Each national park site that Tom and I work at has its own distinctive emphasis and personality. This means that each national park site also has its own brand of visitors and visitor questions. I have discussed some of the unique questions that we get at each place in previous posts (Death Valley, Chickamauga, Kings Mountain, Grand Portage). I only have a couple of blog posts left about our time here at Fort Frederica, so I thought today would be a good time to write about some of our recent visitor questions.
The most common question at Fort Frederica is “Why is it called Frederica?” Usually a guest asks this after reading everything in the museum and sometimes after walking around the grounds. Nothing they read explains the name. The movie talks about it, but only half our visitors watch the movie. Fort Frederica was named after Crown Prince Frederick, the son of George II. Just as Georgia is the feminized version of George, Frederica is the feminized version of Frederick. Crown Prince Frederick died before his father, so Frederick’s son, George III, became king.
Another common question is “What are those vines wrapped around the trees?” At Fort Frederica we have lots of live oak trees. There is plenty of spanish moss hanging from the live oaks. And there are large vines curled around and into the giant limbs of the spanish moss. These are muscadine vines – a kind of grape vine. The grape vines are as old as the trees they hang on, so some of the vines are over 150 years old.
The last question, specifically related to Fort Frederica, is “Why did the settlers fill their foundations with shells?” The excavated foundations of the houses at Fort Frederica have a thick layer of oyster shells in them. The settlers didn’t put the shells in the foundations. The park did it to discourage people from walking on and in the delicate foundations. We put up signs which people ignore, but when we fill the foundations with shells, people stay off them. The shells also help keep the weeds down inside the foundations.
People often come into the Visitors Center wanting to buy a Senior Pass, especially after AARP and Southern Living both ran articles about the pass going from $10 to $80 sometime this year. So a common question is “Can I buy a Senior Pass?” Unfortunately, Fort Frederica does not deal with passes at all. When we stopped charging admission, about three years ago, they also decided not to carry any of the passes. We explain to people that they can buy the pass at any park that charges admission: Fort Pulaski an hour north or Cumberland Island an hour south both sell them. But people are understandably disappointed, especially when the NPS website mistakenly tells them they can buy the passes at any National Park Site.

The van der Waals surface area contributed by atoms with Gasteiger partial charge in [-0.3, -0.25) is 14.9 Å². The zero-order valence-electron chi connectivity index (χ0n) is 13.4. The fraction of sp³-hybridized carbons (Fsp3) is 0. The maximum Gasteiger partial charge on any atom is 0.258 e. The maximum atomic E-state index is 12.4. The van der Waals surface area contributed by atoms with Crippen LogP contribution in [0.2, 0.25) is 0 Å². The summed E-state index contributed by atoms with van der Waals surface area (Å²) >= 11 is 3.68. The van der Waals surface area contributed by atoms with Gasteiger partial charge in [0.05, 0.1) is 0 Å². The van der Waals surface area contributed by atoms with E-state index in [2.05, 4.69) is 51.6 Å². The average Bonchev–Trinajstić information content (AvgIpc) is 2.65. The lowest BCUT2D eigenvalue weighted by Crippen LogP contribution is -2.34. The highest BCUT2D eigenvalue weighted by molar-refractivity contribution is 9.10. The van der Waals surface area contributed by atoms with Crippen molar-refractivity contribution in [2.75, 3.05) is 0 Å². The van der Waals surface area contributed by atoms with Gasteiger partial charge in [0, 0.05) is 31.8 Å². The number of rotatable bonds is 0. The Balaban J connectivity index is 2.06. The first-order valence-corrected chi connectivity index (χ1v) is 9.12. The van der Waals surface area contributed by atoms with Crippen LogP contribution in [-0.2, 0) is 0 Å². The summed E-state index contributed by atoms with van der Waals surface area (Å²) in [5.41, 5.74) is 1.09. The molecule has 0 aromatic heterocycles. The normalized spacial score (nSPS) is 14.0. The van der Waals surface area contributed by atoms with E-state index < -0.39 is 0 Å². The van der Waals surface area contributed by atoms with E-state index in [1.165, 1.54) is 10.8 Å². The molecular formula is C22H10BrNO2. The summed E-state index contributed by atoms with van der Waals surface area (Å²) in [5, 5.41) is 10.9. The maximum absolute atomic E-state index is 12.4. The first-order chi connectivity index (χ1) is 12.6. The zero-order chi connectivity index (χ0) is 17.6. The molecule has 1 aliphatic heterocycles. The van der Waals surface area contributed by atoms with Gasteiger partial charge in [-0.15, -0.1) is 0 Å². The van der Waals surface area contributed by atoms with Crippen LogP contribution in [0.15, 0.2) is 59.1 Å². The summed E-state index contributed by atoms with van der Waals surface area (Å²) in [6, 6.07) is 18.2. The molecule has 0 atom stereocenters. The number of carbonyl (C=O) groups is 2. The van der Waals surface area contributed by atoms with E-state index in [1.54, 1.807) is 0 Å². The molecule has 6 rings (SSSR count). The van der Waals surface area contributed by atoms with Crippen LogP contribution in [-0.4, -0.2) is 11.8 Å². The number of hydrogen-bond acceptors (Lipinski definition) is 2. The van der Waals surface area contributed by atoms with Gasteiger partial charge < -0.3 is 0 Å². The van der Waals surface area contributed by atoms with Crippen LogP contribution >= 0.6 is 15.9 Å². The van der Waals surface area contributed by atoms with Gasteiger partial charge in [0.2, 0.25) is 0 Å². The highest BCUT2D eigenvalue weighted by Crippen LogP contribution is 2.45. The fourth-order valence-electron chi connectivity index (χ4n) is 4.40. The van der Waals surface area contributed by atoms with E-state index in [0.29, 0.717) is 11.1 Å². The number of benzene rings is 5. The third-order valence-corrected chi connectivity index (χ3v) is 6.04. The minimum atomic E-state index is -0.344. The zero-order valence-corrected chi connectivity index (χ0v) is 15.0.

There are two more common visitor questions that I get in the Visitors Center, but they don’t have to do with Fort Frederica or the National Parks. The first is “Can I drive to Sea Island?” Sea Island is one of the most expensive and exclusive places people can drive to and stay at in the United States. It is a privately owned island. Rooms start at $350 per night and prices work their way up to over $10,000 per night for a “cottage.”
The answer to this question is “No, you can’t drive to Sea Island.” It is a gated island and you must have a reservation or be on the list of visitors to get in. The guards at the gate are very good at turning people away. I noticed there was an Easter Brunch at the Cloisters and thought making a reservation would be a good way to see the island. The Easter Brunch cost $75 per person. A little more than I want to spend on some food.
The final question asked frequently by our guests is “Where is the beach?” People can find Fort Frederica – the National Monument has excellent signs. The beach, however, has no signs at all. Unless you know how to get to it, you won’t find it. You can drive down all the main roads and never find the beach. So trying to find the beach can be a frustrating experience. Fortunately people are really good about point out how to get there if you ask. The two main access points are East Beach Causeway and Massengale Park on Ocean Blvd. Once parked, you still have to walk over the dunes before you see the beach, so it is easy to understand why people can’t find the beach.
I love knowing the answers to our visitor questions. People come to a National Park to have fun and learn so questions are a good thing. Never be afraid to ask a ranger (or a volunteer) any questions you have. They have probably heard it before!